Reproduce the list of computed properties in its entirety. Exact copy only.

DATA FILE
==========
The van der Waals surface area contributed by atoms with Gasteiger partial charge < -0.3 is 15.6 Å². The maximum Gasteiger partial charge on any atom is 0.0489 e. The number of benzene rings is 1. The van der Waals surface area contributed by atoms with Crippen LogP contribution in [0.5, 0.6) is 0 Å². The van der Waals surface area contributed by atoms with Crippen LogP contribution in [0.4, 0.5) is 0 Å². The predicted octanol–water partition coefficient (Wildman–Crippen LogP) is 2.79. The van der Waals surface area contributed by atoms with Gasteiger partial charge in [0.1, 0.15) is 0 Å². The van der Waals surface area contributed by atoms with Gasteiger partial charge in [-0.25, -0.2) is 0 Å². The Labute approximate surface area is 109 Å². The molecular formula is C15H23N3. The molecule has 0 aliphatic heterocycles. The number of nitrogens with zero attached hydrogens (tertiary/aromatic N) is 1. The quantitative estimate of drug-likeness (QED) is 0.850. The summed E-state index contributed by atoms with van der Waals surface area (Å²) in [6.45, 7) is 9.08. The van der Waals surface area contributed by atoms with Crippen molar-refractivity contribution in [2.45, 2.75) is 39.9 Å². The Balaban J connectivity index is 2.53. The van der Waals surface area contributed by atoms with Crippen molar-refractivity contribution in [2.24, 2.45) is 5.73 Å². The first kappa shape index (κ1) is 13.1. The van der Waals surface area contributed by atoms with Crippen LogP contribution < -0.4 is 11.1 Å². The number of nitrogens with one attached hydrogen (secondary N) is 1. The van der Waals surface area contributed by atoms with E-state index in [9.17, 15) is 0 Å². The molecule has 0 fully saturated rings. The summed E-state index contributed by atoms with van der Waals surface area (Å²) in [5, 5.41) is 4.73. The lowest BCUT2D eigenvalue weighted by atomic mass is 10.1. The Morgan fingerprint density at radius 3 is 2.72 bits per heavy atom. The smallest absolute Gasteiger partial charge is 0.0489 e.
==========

The van der Waals surface area contributed by atoms with Gasteiger partial charge < -0.3 is 15.6 Å². The maximum Gasteiger partial charge on any atom is 0.0489 e. The number of benzene rings is 1. The van der Waals surface area contributed by atoms with Crippen LogP contribution in [0.5, 0.6) is 0 Å². The van der Waals surface area contributed by atoms with Crippen LogP contribution in [0.4, 0.5) is 0 Å². The predicted octanol–water partition coefficient (Wildman–Crippen LogP) is 2.79. The van der Waals surface area contributed by atoms with Gasteiger partial charge in [0.1, 0.15) is 0 Å². The van der Waals surface area contributed by atoms with Gasteiger partial charge in [-0.25, -0.2) is 0 Å². The Labute approximate surface area is 109 Å². The molecular formula is C15H23N3. The molecule has 0 aliphatic heterocycles. The number of nitrogens with zero attached hydrogens (tertiary/aromatic N) is 1. The quantitative estimate of drug-likeness (QED) is 0.850. The summed E-state index contributed by atoms with van der Waals surface area (Å²) in [6.45, 7) is 9.08. The van der Waals surface area contributed by atoms with Crippen molar-refractivity contribution in [2.45, 2.75) is 39.9 Å². The Balaban J connectivity index is 2.53. The van der Waals surface area contributed by atoms with Crippen molar-refractivity contribution in [2.24, 2.45) is 5.73 Å². The first kappa shape index (κ1) is 13.1. The van der Waals surface area contributed by atoms with Crippen LogP contribution < -0.4 is 11.1 Å². The number of nitrogens with one attached hydrogen (secondary N) is 1. The van der Waals surface area contributed by atoms with E-state index in [9.17, 15) is 0 Å². The molecule has 0 fully saturated rings. The summed E-state index contributed by atoms with van der Waals surface area (Å²) in [5, 5.41) is 4.73. The lowest BCUT2D eigenvalue weighted by atomic mass is 10.1. The Morgan fingerprint density at radius 3 is 2.72 bits per heavy atom. The smallest absolute Gasteiger partial charge is 0.0489 e.